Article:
In European history, the phrase “exploding diets” refers to the situation when each member of the Polish legislature had veto power over the body’s actions, leading to governmental atrophy, vulnerability to predatory neighbors, and ultimately the dismemberment of the Polish-Lithuanian commonwealth. Exploding diets are a cautionary tale about the consequences of hamstringing legislative rules.
Fortunately, on today’s daf, we get some more helpful instruction about the mechanics of legal decision making.
Rabba bar bar Ḥana said that Rabbi Yoḥanan said: Wherever you find that a single authority is lenient with regard to a certain halakha and several other authorities are stringent, the halakha is in accordance with the words of the stringent authorities, who constitute the majority, except for here, where despite the fact that the opinion of Rabbi Akiva is lenient and the opinion of the rabbis is more stringent, the halakha is in accordance with the opinion of Rabbi Akiva.
For a bit of context, yesterday’s daf had the rabbis debating a lenient opinion on an eruv question. Today, they find themselves in a wider discussion about majority rule in Jewish law. In trying to determine the general principles about when the halakha follows the majority and when it doesn’t, the Gemara relates a tradition about the laws of mourning.
If someone received a report that one of their close relatives died, the majority of rabbis say that they should observe both the intense seven-day period of mourning (known as shiva) and the customs of the 30-day mourning period, regardless of when the report was received. But Rabbi Akiva takes a more lenient view, ruling that this is true only if the report arrives within 30 days of the relative’s death. If it comes later, only one day of mourning is observed.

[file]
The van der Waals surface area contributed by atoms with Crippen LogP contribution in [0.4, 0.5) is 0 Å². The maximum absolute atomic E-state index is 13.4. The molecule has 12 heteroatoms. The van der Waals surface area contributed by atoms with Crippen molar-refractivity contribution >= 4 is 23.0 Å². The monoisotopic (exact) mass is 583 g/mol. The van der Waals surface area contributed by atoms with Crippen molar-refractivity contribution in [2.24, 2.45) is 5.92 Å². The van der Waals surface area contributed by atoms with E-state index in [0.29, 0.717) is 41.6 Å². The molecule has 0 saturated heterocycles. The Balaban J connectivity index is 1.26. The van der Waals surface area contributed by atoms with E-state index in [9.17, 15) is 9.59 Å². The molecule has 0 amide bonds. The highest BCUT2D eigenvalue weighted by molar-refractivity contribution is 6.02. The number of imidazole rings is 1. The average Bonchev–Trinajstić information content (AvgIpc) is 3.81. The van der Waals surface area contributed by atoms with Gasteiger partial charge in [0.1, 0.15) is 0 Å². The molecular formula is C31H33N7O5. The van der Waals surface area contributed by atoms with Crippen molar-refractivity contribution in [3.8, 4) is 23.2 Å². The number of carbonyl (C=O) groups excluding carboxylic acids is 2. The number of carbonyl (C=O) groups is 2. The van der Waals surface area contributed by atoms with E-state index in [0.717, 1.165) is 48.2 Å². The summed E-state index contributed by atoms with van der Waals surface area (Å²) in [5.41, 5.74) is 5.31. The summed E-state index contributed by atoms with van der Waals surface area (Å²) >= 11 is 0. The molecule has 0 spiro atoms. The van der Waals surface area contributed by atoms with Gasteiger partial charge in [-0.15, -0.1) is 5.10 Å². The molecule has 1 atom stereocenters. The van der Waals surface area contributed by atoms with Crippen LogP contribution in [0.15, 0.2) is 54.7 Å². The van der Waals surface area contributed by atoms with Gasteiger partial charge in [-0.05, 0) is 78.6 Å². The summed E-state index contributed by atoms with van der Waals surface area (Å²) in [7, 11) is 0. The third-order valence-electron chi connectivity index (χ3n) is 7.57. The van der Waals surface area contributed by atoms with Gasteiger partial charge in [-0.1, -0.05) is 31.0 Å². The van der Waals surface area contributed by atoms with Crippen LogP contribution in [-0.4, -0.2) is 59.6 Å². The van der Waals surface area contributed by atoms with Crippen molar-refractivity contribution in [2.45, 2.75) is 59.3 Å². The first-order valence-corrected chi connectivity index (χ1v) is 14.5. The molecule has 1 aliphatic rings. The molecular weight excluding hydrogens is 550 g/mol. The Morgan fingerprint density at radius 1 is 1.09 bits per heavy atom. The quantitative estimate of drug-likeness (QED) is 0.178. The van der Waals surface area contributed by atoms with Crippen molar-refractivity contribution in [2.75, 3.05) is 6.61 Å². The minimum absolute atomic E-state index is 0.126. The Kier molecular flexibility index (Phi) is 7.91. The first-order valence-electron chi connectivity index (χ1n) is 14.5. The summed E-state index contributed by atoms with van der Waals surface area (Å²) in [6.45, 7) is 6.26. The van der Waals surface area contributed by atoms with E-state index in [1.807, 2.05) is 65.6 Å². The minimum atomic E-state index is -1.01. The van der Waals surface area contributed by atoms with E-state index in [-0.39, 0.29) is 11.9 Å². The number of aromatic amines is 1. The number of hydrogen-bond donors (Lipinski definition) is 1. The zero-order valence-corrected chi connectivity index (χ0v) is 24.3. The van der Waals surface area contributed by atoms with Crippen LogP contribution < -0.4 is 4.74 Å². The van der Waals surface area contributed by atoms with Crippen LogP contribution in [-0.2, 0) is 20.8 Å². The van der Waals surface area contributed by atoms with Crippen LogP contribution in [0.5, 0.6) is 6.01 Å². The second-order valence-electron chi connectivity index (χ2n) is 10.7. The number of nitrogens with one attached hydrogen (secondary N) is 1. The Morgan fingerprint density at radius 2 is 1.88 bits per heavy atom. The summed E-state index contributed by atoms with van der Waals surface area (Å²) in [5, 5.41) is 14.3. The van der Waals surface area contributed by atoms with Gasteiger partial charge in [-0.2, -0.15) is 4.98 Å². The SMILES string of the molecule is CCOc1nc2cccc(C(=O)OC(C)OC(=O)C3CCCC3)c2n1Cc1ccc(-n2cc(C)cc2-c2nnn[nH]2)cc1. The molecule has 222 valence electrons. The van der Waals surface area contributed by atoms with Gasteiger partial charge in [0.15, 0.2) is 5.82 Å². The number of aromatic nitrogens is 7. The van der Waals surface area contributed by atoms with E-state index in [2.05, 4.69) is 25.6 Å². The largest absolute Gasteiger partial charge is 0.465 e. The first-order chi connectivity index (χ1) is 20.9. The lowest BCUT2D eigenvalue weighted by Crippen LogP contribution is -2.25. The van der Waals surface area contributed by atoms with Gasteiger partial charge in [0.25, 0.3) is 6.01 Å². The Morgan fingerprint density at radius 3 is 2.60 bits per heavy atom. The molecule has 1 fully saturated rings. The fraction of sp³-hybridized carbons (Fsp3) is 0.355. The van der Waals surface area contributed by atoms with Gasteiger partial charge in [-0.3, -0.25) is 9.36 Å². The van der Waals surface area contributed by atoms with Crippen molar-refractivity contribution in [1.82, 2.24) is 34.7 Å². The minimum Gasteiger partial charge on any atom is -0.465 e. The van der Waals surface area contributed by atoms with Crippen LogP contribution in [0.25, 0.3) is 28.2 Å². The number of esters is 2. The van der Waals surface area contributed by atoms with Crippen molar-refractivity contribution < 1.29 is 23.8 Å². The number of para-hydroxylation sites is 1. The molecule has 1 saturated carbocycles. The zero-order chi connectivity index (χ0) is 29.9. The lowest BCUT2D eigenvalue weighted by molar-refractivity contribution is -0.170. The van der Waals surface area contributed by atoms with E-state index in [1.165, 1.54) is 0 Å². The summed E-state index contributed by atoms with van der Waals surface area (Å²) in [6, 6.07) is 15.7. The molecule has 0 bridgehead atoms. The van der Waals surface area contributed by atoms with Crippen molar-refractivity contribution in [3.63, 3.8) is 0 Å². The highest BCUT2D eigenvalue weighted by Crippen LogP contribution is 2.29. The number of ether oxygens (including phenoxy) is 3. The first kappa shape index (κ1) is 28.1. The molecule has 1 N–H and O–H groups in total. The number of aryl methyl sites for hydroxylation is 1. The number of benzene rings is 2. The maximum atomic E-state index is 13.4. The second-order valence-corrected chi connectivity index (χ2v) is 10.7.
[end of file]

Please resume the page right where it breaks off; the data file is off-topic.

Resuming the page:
According to Rabbi Yohanan, Rabbi Akiva’s lenient take wins out over the more stringent opinion, even though we generally follow the rule of the majority. Why is that, exactly? The Gemara continues:
It is only with regard to mourning practices that the sages were lenient, but in general, with regard to other areas of halakha, even in the case of rabbinic laws there is a difference between a disagreement of a single authority with a single authority and a disagreement of a single authority with several authorities.
The Gemara doesn’t tell us what’s special about the laws of mourning that we disregard the views of the majority. But it does reaffirm what we know from various other places in the Talmud: In general, when there is disagreement between one rabbi and many rabbis, the law follows the opinion of the many. This is true even if a voice calls out from heaven and endorses the minority view, as we’ll see in a famous story in Tractate Bava Metzia (coming your way in the spring of 2024, so stay tuned!).
The principle of majority rule, and the concomitant rejection of both divine intervention and individual veto power, have enabled Jewish law to evolve in a relatively steady fashion. This helps avoid the gridlock and indecision that can prevent communities from responding to new challenges and contribute to ongoing flexibility and deliberate innovation.